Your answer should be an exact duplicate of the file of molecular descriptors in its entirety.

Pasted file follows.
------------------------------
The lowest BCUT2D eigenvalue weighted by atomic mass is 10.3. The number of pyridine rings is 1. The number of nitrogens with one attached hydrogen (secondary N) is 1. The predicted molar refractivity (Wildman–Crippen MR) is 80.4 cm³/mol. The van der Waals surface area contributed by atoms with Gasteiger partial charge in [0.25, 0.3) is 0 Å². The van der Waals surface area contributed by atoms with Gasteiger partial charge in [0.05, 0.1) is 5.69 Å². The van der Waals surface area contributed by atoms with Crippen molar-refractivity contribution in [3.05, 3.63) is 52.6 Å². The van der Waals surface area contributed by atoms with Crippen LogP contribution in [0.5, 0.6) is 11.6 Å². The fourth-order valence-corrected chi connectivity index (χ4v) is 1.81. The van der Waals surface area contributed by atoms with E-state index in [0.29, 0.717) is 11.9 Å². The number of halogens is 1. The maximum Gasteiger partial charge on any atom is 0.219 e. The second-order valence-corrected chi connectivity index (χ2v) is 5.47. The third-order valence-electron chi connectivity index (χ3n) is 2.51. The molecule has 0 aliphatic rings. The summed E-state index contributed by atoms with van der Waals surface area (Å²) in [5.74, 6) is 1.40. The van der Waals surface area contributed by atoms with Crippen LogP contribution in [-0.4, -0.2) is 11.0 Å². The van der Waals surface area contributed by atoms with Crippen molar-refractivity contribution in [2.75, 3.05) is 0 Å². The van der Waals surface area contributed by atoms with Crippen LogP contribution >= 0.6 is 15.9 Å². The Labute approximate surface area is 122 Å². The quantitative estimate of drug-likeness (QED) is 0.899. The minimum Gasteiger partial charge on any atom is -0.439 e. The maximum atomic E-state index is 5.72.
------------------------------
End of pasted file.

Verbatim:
The lowest BCUT2D eigenvalue weighted by atomic mass is 10.3. The number of pyridine rings is 1. The number of nitrogens with one attached hydrogen (secondary N) is 1. The predicted molar refractivity (Wildman–Crippen MR) is 80.4 cm³/mol. The van der Waals surface area contributed by atoms with Gasteiger partial charge in [0.25, 0.3) is 0 Å². The van der Waals surface area contributed by atoms with Gasteiger partial charge in [0.05, 0.1) is 5.69 Å². The van der Waals surface area contributed by atoms with Crippen molar-refractivity contribution in [3.05, 3.63) is 52.6 Å². The van der Waals surface area contributed by atoms with Crippen LogP contribution in [0.5, 0.6) is 11.6 Å². The fourth-order valence-corrected chi connectivity index (χ4v) is 1.81. The van der Waals surface area contributed by atoms with E-state index in [0.29, 0.717) is 11.9 Å². The number of halogens is 1. The maximum Gasteiger partial charge on any atom is 0.219 e. The second-order valence-corrected chi connectivity index (χ2v) is 5.47. The third-order valence-electron chi connectivity index (χ3n) is 2.51. The molecule has 0 aliphatic rings. The summed E-state index contributed by atoms with van der Waals surface area (Å²) in [5.74, 6) is 1.40. The van der Waals surface area contributed by atoms with Crippen LogP contribution in [-0.4, -0.2) is 11.0 Å². The van der Waals surface area contributed by atoms with Crippen molar-refractivity contribution in [2.75, 3.05) is 0 Å². The van der Waals surface area contributed by atoms with Crippen LogP contribution >= 0.6 is 15.9 Å². The Labute approximate surface area is 122 Å². The quantitative estimate of drug-likeness (QED) is 0.899. The minimum Gasteiger partial charge on any atom is -0.439 e. The maximum atomic E-state index is 5.72.